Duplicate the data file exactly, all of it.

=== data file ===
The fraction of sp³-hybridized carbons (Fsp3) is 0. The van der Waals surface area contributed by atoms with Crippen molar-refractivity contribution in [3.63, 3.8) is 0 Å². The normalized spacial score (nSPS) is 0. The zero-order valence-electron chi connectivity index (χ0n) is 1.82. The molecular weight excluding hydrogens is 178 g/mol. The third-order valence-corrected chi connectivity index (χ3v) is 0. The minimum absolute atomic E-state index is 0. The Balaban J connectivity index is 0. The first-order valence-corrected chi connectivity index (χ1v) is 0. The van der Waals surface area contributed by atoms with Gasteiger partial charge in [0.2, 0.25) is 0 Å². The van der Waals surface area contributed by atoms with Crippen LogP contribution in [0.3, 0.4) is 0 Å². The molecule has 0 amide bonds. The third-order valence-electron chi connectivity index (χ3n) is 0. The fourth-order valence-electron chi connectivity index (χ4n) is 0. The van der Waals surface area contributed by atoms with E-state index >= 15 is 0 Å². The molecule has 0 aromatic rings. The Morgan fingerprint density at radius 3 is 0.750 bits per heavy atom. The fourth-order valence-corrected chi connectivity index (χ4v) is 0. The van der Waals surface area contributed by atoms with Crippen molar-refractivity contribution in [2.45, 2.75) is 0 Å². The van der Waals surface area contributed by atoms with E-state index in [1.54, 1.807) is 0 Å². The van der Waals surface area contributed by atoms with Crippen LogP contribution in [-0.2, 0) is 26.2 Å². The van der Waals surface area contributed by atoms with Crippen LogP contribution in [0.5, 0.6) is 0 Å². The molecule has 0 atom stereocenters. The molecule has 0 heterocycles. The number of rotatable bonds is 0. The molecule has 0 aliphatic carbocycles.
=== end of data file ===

The fraction of sp³-hybridized carbons (Fsp3) is 0. The van der Waals surface area contributed by atoms with Crippen molar-refractivity contribution in [3.63, 3.8) is 0 Å². The normalized spacial score (nSPS) is 0. The zero-order valence-electron chi connectivity index (χ0n) is 1.82. The molecular weight excluding hydrogens is 178 g/mol. The third-order valence-corrected chi connectivity index (χ3v) is 0. The minimum absolute atomic E-state index is 0. The Balaban J connectivity index is 0. The first-order valence-corrected chi connectivity index (χ1v) is 0. The van der Waals surface area contributed by atoms with Gasteiger partial charge in [0.2, 0.25) is 0 Å². The van der Waals surface area contributed by atoms with Crippen LogP contribution in [0.3, 0.4) is 0 Å². The molecule has 0 amide bonds. The third-order valence-electron chi connectivity index (χ3n) is 0. The fourth-order valence-electron chi connectivity index (χ4n) is 0. The van der Waals surface area contributed by atoms with E-state index >= 15 is 0 Å². The molecule has 0 aromatic rings. The Morgan fingerprint density at radius 3 is 0.750 bits per heavy atom. The fourth-order valence-corrected chi connectivity index (χ4v) is 0. The van der Waals surface area contributed by atoms with Crippen molar-refractivity contribution in [2.45, 2.75) is 0 Å². The van der Waals surface area contributed by atoms with E-state index in [1.54, 1.807) is 0 Å². The van der Waals surface area contributed by atoms with Crippen LogP contribution in [-0.2, 0) is 26.2 Å². The van der Waals surface area contributed by atoms with Crippen LogP contribution in [0.5, 0.6) is 0 Å². The molecule has 0 atom stereocenters. The molecule has 0 heterocycles. The number of rotatable bonds is 0. The molecule has 0 aliphatic carbocycles.